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How to Prune Plum Trees?

According to the Texas A&M Agriculture Site, there are several reasons for pruning:

• To train the plant
• To maintain plant health
• To improve the quality of flowers, fruit, foliage or stems
• To restrict growth

The main objective of proper pruning is to strengthen the integrity of the plum tree to support fruit production and eliminate or reduce limb breakage due to the weight of bearing the fruit. Properly pruned plum trees also insure that the right amount of sunlight and airflow are able to reach deep with the tree and allow all of the fruit to flourish. The health of your plum tree depends upon pruning to keep it stimulated.

Knowing when, how and what to use to prune your plum tree will help you to properly maximize your pruning efforts. Take a few minutes to watch this (three-part) YouTube video produced by the Alabama Cooperative Extension:

Video1:

Video2:

Video3:

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As you can see, there are various times of the year where pruning your trees is more beneficial than others. Young plum trees can be pruned during the summer months to remove the sucker limbs that sprout from the trunk but are unproductive in contributing to fruit production. The winter months, especially around February, are an excellent time to prune plum trees to insure their fruitfulness in the approaching growing season. The forty-five degree angle is the technique guideline for the perfectly shaped plum tree. You will need to begin this process early on in the growing years to maintain the shape as the tree ages without any detriment from the fruit load on the tree limbs. This forty-five degree angle pruning technique also insures open air flow through the center of the plum tree and should resemble a Christmas tree shape.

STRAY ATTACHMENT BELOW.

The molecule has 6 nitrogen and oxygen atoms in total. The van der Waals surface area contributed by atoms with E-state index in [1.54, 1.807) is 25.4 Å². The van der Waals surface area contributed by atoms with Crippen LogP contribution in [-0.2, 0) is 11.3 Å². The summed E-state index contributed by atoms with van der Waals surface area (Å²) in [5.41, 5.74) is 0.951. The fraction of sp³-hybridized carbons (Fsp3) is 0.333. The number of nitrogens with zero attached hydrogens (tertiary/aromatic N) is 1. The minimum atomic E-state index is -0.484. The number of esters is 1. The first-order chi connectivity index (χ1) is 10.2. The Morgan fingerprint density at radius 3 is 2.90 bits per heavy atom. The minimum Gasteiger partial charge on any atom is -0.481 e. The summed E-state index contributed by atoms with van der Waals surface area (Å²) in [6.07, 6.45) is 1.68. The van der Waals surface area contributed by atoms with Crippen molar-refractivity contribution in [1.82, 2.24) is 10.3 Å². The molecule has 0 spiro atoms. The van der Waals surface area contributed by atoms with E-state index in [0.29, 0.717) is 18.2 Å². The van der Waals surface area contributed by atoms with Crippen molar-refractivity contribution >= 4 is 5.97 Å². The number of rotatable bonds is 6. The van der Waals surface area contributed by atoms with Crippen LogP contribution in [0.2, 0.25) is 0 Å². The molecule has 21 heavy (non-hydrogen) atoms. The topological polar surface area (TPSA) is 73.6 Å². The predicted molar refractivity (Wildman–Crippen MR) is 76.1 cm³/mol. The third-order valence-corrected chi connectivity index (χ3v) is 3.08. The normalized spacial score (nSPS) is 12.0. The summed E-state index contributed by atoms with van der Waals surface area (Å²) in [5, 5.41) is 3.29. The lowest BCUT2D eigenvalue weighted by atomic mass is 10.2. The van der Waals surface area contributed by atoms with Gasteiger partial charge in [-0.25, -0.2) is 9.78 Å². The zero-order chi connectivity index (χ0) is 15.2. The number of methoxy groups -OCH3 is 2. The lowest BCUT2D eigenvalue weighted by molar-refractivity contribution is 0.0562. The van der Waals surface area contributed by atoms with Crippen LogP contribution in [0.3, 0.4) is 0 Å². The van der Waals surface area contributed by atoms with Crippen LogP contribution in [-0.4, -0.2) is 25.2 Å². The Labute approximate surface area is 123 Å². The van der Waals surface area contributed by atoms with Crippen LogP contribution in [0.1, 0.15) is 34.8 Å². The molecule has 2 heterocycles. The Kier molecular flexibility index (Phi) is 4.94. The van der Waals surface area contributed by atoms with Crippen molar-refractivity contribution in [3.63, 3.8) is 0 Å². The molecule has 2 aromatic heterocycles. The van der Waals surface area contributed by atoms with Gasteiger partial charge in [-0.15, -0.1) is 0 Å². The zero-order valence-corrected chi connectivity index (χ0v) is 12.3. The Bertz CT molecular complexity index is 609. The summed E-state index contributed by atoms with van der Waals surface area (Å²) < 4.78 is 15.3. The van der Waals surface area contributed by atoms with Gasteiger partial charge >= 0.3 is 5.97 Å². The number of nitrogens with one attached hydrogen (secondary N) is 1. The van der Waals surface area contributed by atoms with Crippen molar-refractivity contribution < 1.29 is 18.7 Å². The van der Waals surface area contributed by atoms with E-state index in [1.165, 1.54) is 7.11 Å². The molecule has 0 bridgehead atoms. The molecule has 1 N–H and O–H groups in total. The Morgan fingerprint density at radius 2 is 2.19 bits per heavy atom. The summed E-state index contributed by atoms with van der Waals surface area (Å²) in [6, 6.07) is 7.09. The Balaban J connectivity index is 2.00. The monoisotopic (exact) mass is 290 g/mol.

Proper pruning while the trees are young will certainly curtail the amount of pruning necessary in the second and third growing seasons. The fourth and fifth seasons should be a time to revisit heavy pruning to insure an abundance of fruit by thinning out the tree.

In the end, a properly trained and pruned pear tree will bear fruits for many years. For instance, during the winter months, a large portion of the tree can be safely removed while the tree is dormant. Summer pruning should be restricted to removing the upright and current season’s growth using only the thinning method of pruning and never after July to prevent winter injury in young trees.

References:

Texas A & M: Proper Pruning Techniques
North Carolina Cooperative Extension Service: Training & Pruning Fruit Trees

Darren

Darren Urman became a professional writer 15 years ago, when he retired as a building contractor. Darren joined the THF team of writers in July, 2009. He enjoys cooking, writing, and traveling.